Making Glaurung easy enough for a 7-year old

There are more than a hundred chess engines out there and many (most?) of them play extremely well. For example, Glaurung, a free chess program, easily and consistently wipes the floor with me.

S1 (the 7-year old) is getting into chess. He loves to play checkers on my iPod, so showing him Glaurung seemed like a good idea. But I do want him to win once in a while, so I started fiddling with the settings. It turned out to be much harder than I expected. So, for other people out there, here's what you've got to do to make Glaurung play easy enough for a 7-year-old to beat once in a while:

  1. Set the playing style to be "Passive". This means that the program only rarely goes on on a sacrificial attack sequence.
  2. Set the playing level to 1. The levels range from 1-100 and even 1 is quite solid.
  3. Turn off Permanent Thinking. By default, the program continues to think when it's your turn to play. The CPU on the iPod is fast enough that if you let it do that, it's way too good.
  4. Set the Book usage to Low.
  5. Deviate quite quickly away from the book.
I should probably explain setting 4 and strategy 5. There are lots and lots of opening sequences fed into the program and even at a low playing level, if the program uses the book, a child would be done for. The issue here is that the problems with not-so-good lines may have taken years to find. There's little chance that your 7-year old (or even you!) will find them at the table under time pressure. What step 4 does is to tell the program not to always choose the best opening line.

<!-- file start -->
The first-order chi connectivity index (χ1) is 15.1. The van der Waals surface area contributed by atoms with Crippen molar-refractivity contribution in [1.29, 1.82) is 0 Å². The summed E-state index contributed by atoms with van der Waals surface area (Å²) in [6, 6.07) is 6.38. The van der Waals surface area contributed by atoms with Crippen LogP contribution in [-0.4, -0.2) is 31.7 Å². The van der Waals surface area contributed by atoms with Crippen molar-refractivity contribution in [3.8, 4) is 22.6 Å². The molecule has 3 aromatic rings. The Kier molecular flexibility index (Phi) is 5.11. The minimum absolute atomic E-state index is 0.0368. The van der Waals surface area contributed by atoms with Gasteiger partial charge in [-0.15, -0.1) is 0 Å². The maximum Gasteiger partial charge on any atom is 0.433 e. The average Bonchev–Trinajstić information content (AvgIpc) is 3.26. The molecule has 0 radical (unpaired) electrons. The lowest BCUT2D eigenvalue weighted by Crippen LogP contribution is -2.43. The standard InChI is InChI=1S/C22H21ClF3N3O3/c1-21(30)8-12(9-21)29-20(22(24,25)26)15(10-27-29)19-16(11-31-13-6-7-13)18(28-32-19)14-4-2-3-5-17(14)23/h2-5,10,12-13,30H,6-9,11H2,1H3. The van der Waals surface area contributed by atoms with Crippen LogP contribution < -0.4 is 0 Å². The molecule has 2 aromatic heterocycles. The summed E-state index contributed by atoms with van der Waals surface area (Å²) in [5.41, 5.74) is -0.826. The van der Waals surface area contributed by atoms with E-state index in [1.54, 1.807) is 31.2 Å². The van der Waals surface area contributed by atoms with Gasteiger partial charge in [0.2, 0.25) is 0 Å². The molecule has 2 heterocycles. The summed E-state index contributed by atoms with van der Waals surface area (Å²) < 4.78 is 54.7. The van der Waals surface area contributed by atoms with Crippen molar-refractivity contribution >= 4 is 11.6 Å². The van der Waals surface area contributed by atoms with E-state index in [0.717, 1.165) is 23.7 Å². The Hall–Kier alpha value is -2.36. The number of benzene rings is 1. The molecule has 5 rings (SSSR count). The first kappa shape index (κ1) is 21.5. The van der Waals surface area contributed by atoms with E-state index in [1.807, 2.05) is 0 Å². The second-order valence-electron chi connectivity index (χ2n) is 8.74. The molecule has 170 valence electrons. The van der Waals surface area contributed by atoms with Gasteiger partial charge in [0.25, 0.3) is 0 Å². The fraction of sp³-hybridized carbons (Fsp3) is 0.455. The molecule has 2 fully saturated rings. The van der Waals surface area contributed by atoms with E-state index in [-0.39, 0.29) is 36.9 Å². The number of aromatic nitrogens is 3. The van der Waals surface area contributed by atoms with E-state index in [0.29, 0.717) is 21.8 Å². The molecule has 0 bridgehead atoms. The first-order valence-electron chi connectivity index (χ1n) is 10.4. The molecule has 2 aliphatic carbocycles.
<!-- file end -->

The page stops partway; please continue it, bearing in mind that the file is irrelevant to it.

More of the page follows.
But the strategy in 5 is also something your child has to do -- he'll have to take the program along a bad tangent. At that point, settings 1-3 come in; the program plays poorly enough that it's possible for a bright kid to beat it. This strategy is no different than what you'd do when playing an over-prepared human opponent, so it's a good skill to have anyway.

Before I figured all this out, I found a blog post talking about Glaurung and asked the blogger for advice on settings. He suggested that I try A1 Chess instead. And so I did. A1 Chess is great for beginners. It's ridiculously easy -- S1 has beaten in 2 out of 3 times so far (tied the 3rd time) and it has an encouraging sound-track (with applause greeting every win). I have to wean him off it and towards Glaurung in a few months, but for now, it's good.

1 comment:

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